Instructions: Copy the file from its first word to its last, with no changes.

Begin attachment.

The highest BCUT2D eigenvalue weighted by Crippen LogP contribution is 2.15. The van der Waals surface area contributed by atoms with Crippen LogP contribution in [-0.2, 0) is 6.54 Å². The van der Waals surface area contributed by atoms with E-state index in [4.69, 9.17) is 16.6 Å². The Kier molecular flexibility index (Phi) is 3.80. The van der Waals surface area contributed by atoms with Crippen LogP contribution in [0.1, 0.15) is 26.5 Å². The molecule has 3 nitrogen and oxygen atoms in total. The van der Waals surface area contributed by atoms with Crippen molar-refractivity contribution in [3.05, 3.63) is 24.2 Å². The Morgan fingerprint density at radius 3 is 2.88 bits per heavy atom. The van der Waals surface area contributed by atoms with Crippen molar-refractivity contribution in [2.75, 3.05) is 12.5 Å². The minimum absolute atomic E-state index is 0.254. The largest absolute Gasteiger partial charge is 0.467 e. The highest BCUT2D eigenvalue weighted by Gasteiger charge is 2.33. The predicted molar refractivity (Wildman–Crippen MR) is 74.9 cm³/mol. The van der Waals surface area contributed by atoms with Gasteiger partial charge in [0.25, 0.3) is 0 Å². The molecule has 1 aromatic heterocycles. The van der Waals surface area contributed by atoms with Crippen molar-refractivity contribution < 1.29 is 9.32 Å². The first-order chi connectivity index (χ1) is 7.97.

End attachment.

The highest BCUT2D eigenvalue weighted by Crippen LogP contribution is 2.15. The van der Waals surface area contributed by atoms with Crippen LogP contribution in [-0.2, 0) is 6.54 Å². The van der Waals surface area contributed by atoms with E-state index in [4.69, 9.17) is 16.6 Å². The Kier molecular flexibility index (Phi) is 3.80. The van der Waals surface area contributed by atoms with Crippen LogP contribution in [0.1, 0.15) is 26.5 Å². The molecule has 3 nitrogen and oxygen atoms in total. The van der Waals surface area contributed by atoms with Crippen molar-refractivity contribution in [3.05, 3.63) is 24.2 Å². The Morgan fingerprint density at radius 3 is 2.88 bits per heavy atom. The van der Waals surface area contributed by atoms with Crippen molar-refractivity contribution in [2.75, 3.05) is 12.5 Å². The minimum absolute atomic E-state index is 0.254. The largest absolute Gasteiger partial charge is 0.467 e. The highest BCUT2D eigenvalue weighted by Gasteiger charge is 2.33. The predicted molar refractivity (Wildman–Crippen MR) is 74.9 cm³/mol. The van der Waals surface area contributed by atoms with Gasteiger partial charge in [0.25, 0.3) is 0 Å². The molecule has 1 aromatic heterocycles. The van der Waals surface area contributed by atoms with Crippen molar-refractivity contribution < 1.29 is 9.32 Å². The first-order chi connectivity index (χ1) is 7.97.